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We are nearly two-thirds of the way through the 2021-22 PGA Tour season with a long summer of golf on the horizon. This marks the perfect time to reintroduce "The Power 18," a comprehensive set of power rankings that differs from the standard Official World Golf Rankings.

Numerous runs have already been made this season from Viktor Hovland's success in the winter to the current stretch Scottie Scheffler is experiencing this spring. It is our job to balance the old with the new, decipher statistical performances and project those who may contend at next week's 2022 PGA Championship.

For the longest time, some of golf's biggest names were unable to enter the win column. However, after seeing Jordan Spieth, Patrick Cantlay, Xander Schauffele, and Jon Rahm all claim victory in recent weeks, the world's best are officially beginning to peak -- making these rankings all the more difficult to construct.

Let's jump into the latest edition of our rankings as led by Masters champion and four-time PGA Tour winner, Scottie Scheffler.

The Power 18 golf rankings provide insight as to how golfers are currently performing, giving benefit to their play over recent events. It is a wider lens than simply what happened at the last tournament to be played but more narrow than the OWGR, which take into account how more than 2,000 golfers perform across an entire season.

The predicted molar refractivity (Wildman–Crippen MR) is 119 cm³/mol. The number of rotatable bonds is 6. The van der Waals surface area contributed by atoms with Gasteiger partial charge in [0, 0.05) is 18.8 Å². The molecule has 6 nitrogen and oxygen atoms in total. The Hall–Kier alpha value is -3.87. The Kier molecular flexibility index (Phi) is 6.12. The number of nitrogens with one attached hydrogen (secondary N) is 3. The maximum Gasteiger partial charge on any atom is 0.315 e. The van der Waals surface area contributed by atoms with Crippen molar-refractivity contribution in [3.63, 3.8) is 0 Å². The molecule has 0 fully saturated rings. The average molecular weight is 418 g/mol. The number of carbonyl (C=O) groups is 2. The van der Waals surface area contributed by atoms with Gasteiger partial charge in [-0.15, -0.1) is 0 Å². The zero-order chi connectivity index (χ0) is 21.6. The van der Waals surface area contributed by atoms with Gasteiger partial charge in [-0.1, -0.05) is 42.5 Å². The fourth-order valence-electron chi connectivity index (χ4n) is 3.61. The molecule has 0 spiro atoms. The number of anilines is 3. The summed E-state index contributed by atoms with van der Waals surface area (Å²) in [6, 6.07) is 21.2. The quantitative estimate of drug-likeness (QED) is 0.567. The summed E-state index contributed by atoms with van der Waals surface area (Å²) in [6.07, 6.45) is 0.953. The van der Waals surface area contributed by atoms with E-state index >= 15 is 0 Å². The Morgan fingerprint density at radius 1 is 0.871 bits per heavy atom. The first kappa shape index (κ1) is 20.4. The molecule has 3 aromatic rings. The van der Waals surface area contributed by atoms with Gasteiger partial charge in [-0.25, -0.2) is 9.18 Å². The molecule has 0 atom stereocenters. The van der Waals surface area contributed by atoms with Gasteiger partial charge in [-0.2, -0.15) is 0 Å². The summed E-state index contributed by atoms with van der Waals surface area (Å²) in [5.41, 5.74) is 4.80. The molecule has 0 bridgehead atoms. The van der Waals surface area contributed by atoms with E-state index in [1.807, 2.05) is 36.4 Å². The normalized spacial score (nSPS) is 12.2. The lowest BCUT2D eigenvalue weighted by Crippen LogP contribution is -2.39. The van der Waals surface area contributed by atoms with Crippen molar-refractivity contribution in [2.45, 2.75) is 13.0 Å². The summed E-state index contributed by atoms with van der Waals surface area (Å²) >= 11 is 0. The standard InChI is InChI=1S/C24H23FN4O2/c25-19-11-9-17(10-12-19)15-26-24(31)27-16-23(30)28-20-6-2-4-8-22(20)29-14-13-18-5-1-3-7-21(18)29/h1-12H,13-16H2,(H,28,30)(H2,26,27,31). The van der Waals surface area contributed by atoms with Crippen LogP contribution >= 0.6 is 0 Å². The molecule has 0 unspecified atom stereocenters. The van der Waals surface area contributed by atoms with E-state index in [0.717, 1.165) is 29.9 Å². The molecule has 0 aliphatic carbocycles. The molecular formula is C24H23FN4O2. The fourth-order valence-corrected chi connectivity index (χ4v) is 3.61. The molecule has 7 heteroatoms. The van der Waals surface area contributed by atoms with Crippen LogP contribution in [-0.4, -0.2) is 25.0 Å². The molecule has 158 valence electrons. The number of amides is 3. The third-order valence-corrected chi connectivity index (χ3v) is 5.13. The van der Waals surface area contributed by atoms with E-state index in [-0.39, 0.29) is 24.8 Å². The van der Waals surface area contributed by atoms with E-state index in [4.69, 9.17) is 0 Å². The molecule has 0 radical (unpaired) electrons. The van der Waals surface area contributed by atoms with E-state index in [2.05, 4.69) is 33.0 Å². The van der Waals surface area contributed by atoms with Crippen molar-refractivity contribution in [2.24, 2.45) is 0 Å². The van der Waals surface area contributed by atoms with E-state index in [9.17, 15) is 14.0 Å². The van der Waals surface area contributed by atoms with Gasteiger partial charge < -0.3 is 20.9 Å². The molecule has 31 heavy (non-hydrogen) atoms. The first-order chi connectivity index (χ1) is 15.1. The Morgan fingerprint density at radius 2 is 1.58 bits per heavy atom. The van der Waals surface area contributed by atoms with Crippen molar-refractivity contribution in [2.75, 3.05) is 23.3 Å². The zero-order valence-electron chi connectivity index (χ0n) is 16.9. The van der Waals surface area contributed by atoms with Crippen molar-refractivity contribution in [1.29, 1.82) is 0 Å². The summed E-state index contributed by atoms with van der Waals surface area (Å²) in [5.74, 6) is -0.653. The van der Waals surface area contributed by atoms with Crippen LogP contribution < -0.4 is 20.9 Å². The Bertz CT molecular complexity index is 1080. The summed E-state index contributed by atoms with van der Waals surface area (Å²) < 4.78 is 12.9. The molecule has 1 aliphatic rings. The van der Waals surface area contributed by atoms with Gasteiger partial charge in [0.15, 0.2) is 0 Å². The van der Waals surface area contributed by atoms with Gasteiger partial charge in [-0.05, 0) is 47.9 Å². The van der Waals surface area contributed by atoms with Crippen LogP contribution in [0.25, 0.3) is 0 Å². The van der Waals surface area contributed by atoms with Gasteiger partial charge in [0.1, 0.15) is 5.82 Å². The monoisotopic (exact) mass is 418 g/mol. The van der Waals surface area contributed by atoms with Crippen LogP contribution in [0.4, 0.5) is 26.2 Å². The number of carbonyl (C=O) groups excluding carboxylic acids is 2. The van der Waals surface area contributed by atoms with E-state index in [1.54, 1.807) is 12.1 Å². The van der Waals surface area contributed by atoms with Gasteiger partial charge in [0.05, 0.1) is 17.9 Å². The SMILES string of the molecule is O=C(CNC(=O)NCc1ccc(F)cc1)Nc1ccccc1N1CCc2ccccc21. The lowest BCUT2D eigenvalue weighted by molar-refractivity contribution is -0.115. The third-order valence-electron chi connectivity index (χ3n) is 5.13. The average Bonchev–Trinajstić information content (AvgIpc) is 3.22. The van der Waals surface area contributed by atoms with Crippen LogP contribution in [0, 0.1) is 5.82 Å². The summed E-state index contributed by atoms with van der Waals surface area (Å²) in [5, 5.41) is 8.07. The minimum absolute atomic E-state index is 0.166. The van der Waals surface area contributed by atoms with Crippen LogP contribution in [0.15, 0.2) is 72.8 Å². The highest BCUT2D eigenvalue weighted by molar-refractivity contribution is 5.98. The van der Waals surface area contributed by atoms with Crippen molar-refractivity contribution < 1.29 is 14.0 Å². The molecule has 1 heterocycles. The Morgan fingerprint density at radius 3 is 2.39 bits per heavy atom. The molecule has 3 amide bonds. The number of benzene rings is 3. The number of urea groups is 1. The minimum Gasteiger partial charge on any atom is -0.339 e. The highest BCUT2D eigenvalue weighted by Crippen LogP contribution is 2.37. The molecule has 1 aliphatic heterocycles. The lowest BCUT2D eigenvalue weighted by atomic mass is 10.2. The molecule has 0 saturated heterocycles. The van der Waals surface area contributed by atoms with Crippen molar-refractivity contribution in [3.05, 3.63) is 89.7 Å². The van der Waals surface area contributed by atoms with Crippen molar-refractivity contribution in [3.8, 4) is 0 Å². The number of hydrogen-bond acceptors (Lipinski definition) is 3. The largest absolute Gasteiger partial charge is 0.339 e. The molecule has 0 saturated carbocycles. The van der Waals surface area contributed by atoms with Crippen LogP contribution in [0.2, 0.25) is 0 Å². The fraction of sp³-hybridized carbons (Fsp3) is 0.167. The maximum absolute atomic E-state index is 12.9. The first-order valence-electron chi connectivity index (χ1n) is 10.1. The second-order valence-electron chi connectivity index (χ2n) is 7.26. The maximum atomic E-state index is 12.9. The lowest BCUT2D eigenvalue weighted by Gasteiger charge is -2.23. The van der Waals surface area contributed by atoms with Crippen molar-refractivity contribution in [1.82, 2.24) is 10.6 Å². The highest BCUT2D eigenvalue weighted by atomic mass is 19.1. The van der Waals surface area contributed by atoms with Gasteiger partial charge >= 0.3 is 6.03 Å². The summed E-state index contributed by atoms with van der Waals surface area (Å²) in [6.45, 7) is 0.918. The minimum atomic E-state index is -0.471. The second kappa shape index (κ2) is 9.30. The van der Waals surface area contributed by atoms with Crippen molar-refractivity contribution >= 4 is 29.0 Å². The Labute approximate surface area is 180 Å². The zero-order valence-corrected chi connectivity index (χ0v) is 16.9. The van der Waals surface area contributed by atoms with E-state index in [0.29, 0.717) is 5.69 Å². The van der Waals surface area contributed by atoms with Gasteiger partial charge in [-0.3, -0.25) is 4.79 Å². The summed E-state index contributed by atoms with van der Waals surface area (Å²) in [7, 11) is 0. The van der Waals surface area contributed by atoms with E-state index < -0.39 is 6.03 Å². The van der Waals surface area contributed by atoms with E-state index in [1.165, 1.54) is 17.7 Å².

The Power 18

The top player in the game boasts four victories in his last six individual tournaments, and he will return to his home state this week for the first time since ascending to world No. 1 at the WGC-Dell Technologies Match Play. His swing may not be aesthetically pleasing -- especially when he's trying to turn one over -- but there are no flaws in the current state of Scheffler's game. He will go off as the betting favorite at the Byron Nelson in what is likely to serve as a tune-up for the PGA Championship at Southern Hills, Scheffler's favorite golf course in the world (if you haven't heard by now).
The reigning PGA Tour Player of the Year only has one win to his name this season, but he continues to be a fixture on leaderboards. Cantlay has received the short end of the stick twice, losing in playoffs at the Phoenix Open and the RBC Heritage, while also contending at the AT&T Pebble Beach Pro-Am before a poor back-nine in the final round. He has zero top-10 finishes in major championships outside of 2019, but a title run on golf's biggest stage is the next logical step in his career progression -- and that step may be taken next week.